Wood Sculpture: photo by Michael Ligon
Julie Fader: photo by Michael Ligon
Born Ruffians: photo by Michael Ligon
Great Lake Swimmers: photo by Michael Ligon
More of my photos from the day are at the link below:
Photos: James St. Supercrawl, Hamilton ON (September 15, 2012)
Reviews of Supercrawl over at CBC Hamilton and TheSpec.com.
Posted by Michael at 12/28/2012 11:50:00 pm
Thursday, December 27, 2012
HARD Fest w/ Justice, M83, Austra, Buraka Som Sistema @ Fort York Garrison Common, Toronto (August 4, 2012)
Justice: photo by Michael Ligon
Having yesterday gone through my photos of HARD Fest at Fort York: Garrison Common which took place earlier this year on a steamy August 4, it's funny that nature has today given this year's first dumping of snow around Southern Ontario. Not complaining about the snow but my photos from the summer has made me miss that weather ever so slightly. While most of the Toronto music blog-osphere / media had gone to the Osheaga Festival in Montreal that weekend (even though many of the feature acts such as Sigur Ros, Jesus and Mary Chain, Justice, M83, The Black Keys, and Florence + the Machine had Toronto dates just prior to the Festival), I chose to stay in Toronto since I was having my own downsized version of Osheaga spread out over a few days having just seen Sigur Ros, Jesus and Mary Chain and now Justice and M83.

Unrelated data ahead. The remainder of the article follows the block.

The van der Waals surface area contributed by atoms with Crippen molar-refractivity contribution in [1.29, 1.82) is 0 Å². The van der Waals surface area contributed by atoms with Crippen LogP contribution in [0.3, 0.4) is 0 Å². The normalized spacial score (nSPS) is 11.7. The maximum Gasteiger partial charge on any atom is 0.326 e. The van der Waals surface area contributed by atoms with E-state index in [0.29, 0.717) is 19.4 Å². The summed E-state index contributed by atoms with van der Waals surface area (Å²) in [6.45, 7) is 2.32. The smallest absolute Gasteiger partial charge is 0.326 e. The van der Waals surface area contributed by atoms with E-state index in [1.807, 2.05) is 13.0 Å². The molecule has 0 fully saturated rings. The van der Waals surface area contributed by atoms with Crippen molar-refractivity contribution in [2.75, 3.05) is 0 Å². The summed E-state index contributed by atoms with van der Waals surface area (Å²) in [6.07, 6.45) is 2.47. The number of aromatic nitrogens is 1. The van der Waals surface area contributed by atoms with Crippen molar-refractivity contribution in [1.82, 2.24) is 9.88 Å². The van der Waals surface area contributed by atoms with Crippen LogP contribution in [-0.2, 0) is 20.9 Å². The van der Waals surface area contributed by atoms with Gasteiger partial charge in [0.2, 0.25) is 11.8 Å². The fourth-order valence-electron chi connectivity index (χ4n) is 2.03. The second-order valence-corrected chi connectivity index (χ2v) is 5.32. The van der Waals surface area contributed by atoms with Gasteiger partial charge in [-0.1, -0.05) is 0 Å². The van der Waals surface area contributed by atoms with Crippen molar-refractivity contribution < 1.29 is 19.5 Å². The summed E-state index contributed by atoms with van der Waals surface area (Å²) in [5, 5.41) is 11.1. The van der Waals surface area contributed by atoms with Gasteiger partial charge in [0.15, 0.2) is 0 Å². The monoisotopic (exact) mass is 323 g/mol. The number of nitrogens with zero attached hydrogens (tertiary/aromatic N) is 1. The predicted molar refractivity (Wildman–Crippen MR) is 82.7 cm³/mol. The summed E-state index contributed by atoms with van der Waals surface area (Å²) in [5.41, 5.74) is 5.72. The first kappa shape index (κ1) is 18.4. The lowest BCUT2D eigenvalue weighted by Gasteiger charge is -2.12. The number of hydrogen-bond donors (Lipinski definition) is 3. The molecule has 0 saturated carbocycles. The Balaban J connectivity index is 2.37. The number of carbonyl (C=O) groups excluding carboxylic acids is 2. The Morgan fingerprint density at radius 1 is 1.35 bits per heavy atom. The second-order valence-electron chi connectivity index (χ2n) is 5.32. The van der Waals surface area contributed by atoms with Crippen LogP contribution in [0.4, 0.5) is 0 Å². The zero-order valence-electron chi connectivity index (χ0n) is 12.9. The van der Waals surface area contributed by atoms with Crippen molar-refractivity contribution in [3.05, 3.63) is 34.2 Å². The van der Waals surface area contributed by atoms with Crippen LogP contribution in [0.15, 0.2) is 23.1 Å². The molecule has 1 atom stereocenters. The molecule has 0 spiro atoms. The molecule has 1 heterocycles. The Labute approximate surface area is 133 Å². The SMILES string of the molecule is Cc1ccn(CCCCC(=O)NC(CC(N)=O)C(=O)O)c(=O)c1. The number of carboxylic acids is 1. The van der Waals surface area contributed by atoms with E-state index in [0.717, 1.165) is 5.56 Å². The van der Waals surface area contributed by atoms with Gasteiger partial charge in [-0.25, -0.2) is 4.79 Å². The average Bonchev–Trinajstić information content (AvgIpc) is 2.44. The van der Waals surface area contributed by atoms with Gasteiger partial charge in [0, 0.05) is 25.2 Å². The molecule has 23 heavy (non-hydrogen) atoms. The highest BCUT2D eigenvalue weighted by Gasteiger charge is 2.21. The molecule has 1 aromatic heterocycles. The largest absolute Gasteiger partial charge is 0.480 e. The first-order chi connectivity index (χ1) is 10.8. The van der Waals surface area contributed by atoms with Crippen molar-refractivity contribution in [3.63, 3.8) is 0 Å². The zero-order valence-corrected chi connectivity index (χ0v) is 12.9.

HARD Fest was quite a compact festival with just one stage (and an equally compact lineup), an area for food and drinks, and areas for merch and washrooms. I also love the fact that it's accessible by TTC, although I'm disappointed that Fort York had chose to move it's outdoor music site to the Garrison Common grounds rather than within Fort York itself as it had been back during the Rogers Picnic days. The lineup included the Afro-techno group Buraka Som Sistema, local electro-goth outfit Austra, French electro/shoegazers M83 and French dance / electronic duo Justice. There was a late addition to the lineup with the electro-pop songs of Charli XCX who opened up the festival earlier in the afternoon but whose set I missed.
Buraka Som Sistema would get the award for most energetic live set I saw that day with their colourful-attired female vocalist pumping up the crowd with her singing and chants and her male rapping cohorts dousing the audience with some water gun action. Austra, with lead vocalist Katie Stelmanis in her circular sunglasses, played a tight set and if I recall correctly played a few new tunes. I'd been looking forward to seeing M83 and wasn't disappointed - I was a newbie to the band so just hearing their singles "Midnight City" (with its sublime sax solo) and "Reunion" made it all worthwhile.